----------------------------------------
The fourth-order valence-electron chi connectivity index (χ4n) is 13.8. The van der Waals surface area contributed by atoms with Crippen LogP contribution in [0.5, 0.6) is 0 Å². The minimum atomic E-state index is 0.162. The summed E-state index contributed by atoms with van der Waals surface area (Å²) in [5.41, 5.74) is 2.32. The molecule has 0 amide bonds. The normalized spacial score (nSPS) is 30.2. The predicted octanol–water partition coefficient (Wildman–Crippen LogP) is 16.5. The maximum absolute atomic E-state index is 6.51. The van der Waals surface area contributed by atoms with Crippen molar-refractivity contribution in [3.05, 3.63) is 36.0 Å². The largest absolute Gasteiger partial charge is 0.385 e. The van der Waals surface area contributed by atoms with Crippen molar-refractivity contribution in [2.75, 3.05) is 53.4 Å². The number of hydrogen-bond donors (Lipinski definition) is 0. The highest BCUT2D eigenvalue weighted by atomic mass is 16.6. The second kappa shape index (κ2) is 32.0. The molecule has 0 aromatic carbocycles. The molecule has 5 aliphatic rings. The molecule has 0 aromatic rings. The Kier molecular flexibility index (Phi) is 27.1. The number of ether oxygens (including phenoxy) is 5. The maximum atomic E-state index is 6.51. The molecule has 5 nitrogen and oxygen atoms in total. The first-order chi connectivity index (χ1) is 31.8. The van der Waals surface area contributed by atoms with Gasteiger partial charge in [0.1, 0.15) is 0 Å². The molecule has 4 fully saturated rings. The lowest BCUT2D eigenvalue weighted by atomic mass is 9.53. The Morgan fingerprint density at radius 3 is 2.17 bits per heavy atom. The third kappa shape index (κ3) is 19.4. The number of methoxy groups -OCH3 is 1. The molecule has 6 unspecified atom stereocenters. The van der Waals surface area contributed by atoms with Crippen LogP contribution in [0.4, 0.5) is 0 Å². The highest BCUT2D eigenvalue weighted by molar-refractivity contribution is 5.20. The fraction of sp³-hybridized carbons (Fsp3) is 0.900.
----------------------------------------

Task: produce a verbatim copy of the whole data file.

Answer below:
The fourth-order valence-electron chi connectivity index (χ4n) is 13.8. The van der Waals surface area contributed by atoms with Crippen LogP contribution in [0.5, 0.6) is 0 Å². The minimum atomic E-state index is 0.162. The summed E-state index contributed by atoms with van der Waals surface area (Å²) in [5.41, 5.74) is 2.32. The molecule has 0 amide bonds. The normalized spacial score (nSPS) is 30.2. The predicted octanol–water partition coefficient (Wildman–Crippen LogP) is 16.5. The maximum absolute atomic E-state index is 6.51. The van der Waals surface area contributed by atoms with Crippen molar-refractivity contribution in [3.05, 3.63) is 36.0 Å². The largest absolute Gasteiger partial charge is 0.385 e. The van der Waals surface area contributed by atoms with Crippen molar-refractivity contribution in [2.75, 3.05) is 53.4 Å². The number of hydrogen-bond donors (Lipinski definition) is 0. The highest BCUT2D eigenvalue weighted by atomic mass is 16.6. The second kappa shape index (κ2) is 32.0. The molecule has 0 aromatic carbocycles. The molecule has 5 aliphatic rings. The molecule has 0 aromatic rings. The Kier molecular flexibility index (Phi) is 27.1. The number of ether oxygens (including phenoxy) is 5. The maximum atomic E-state index is 6.51. The molecule has 5 nitrogen and oxygen atoms in total. The first-order chi connectivity index (χ1) is 31.8. The van der Waals surface area contributed by atoms with Gasteiger partial charge in [0.1, 0.15) is 0 Å². The molecule has 4 fully saturated rings. The lowest BCUT2D eigenvalue weighted by atomic mass is 9.53. The Morgan fingerprint density at radius 3 is 2.17 bits per heavy atom. The third kappa shape index (κ3) is 19.4. The number of methoxy groups -OCH3 is 1. The molecule has 6 unspecified atom stereocenters. The van der Waals surface area contributed by atoms with Crippen LogP contribution in [0.4, 0.5) is 0 Å². The highest BCUT2D eigenvalue weighted by molar-refractivity contribution is 5.20. The fraction of sp³-hybridized carbons (Fsp3) is 0.900.